Modern Samurai Society Jigoro KanoJudo – The Gentle Way

Judo is known as an Olympic sport, martial art and self defense system that has its roots in the ancient samurai traditions. The main objective in Judo is to take the fight to the ground, and then immobilize the opponent with either a joint lock or a choke. Judo also teaches strikes and thrusts using the hand and feet but only as a means of defense against weapons, and are not allowed in free practice or competitions.

Due to its effectiveness, Judo has given birth to a number of offshoots like Sambo and Brazilian jiu-jitsu, and it’s highly popular in MMA where ground fighting is an important part of any fight, or sparring session.

My first exposure to the art was having a Jeet Kune Do training partner who had 8 years of experience with Judo. This guy could literally have his way with me (or any other individual in our club) once he got a hold of you. It was so frustrating dealing with his grip, and his ability to throw me to the mat, and deliver a “pants down spanking” with his holds, and joint manipulation techniques. Luckily, I had several years of Karate before the JKD days, so at least I could deliver my own forms of retribution once we were on our feet again. But back to Judo.


Judo was created by Shimnosuke Kano. He developed Judo drawing from the ancient samurai martial art of jujitsu. However, in the 1860s, after the Meji Restoration where martial arts were almost banned, it was hard to find an instructor. Hence, the young Kano had to search for someone willing to teach him. He found Fukuda Hachimosuke, who was teaching Tenjin Shin yo-ruy, a form of jujitsu.

When Fukuda died in 1880, Kano was one of his top students in both randori (free practice) and kata (prearranged forms of fighting). He then studied under Iso Masatomo and Iikubo Tsunetoshi.

Kano then opened a dojo in 1882, that would be later named Kodokan (meaning place for expounding the way). This was the start of judo.

Kano believed that emphasis should be placed on maximum efficiency and minimum effort. He emphasized the concept that gentleness controls hardness. This, alongside Kano’s Confucianist influenced belief in jita kyoei (mutual welfare and benefit) led to the development of judo, by rejecting the jujitsu techniques that didn’t conform to the above principles.  Due to the fact that the name ju-jitsu didn’t truly describe what he was teaching, he chanced the jitsu (that meant art) to do (that means way). Hence, his art, was more in line with the philosophical Chinese concept of tao, and it showed that it implied a more philosophical context.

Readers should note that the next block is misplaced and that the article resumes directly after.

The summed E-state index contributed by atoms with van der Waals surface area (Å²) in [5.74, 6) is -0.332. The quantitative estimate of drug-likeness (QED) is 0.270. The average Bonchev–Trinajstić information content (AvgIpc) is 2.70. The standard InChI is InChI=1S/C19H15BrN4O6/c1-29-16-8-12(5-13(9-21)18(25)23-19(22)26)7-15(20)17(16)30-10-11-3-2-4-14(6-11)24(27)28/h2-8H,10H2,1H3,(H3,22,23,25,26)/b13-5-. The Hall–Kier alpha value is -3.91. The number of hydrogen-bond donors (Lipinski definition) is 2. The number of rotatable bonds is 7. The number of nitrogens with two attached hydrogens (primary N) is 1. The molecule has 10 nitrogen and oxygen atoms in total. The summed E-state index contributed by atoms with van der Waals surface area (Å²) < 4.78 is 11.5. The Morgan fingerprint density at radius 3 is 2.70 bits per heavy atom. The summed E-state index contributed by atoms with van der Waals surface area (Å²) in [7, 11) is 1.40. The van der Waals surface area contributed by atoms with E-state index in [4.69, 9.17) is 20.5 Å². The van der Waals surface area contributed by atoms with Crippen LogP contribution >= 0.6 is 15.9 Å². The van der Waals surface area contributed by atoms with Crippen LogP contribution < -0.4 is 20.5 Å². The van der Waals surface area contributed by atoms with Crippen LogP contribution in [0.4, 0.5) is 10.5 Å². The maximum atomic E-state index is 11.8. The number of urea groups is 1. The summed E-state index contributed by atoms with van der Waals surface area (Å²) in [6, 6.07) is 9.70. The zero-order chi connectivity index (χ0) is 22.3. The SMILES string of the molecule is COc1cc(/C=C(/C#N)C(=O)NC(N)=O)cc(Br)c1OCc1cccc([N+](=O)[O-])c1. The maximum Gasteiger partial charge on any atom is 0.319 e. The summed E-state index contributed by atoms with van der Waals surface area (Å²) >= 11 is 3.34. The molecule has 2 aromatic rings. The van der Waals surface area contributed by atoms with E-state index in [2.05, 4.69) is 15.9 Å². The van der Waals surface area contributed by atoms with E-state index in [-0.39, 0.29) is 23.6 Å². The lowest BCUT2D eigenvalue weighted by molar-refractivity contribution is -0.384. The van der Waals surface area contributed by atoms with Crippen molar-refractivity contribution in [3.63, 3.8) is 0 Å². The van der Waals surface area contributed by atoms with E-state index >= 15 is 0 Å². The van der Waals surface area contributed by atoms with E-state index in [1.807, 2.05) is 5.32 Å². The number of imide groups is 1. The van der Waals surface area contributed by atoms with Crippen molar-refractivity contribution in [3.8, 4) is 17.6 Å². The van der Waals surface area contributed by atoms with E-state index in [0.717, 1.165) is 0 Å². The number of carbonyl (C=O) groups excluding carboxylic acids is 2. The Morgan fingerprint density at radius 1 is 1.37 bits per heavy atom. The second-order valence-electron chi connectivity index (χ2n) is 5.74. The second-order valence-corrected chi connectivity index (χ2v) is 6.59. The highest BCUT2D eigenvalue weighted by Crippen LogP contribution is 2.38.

Style basics

In Judo, you’ll find several categories of training. The first in called judo waza, and it includes three major techniques: nage waza, katame-waza and atemi-waza.

Nage waza are the throwing techniques in judo. These techniques are used to put an opponent on his back either by throwing or tripping him. Nage waza in itself has three parts, the initial break stance (kuzushi) the turn and fit into the throw (tsukuri) and the execution of the throw (kake).

Katame-waza are the grappling techniques used in judo. They comprise of holding techniques (osaekomi-waza) where the executioner of the technique traps the opponent and pins him on the floor, strangulation and choking techniques (called shime-waza) and joint locks (called kansetsu waza).

Atemi-waza are the strking techiniques that the judoka (judo practitioner) uses to disable the opponent by striking a vital point. However, outside kata atemi-waza is not permitted and it’s only used for self defense (it’s not included in competitions).

In training, judo puts emphasis on both free practice and forms. The first is called randori while the latter kata.

Randori is a very important part of judo, as it allows the students to practice their skills based on their level of expertise. There is the compliant style of randori called yakusoku geiko ( a prearranged practice) where both training partners put no resistance to the throws, and of course, there is the harder style of randori where the style of judo that we see in competition is emulated, the partners fighting back and blocking the throws. Both attempting to impose their will on the other.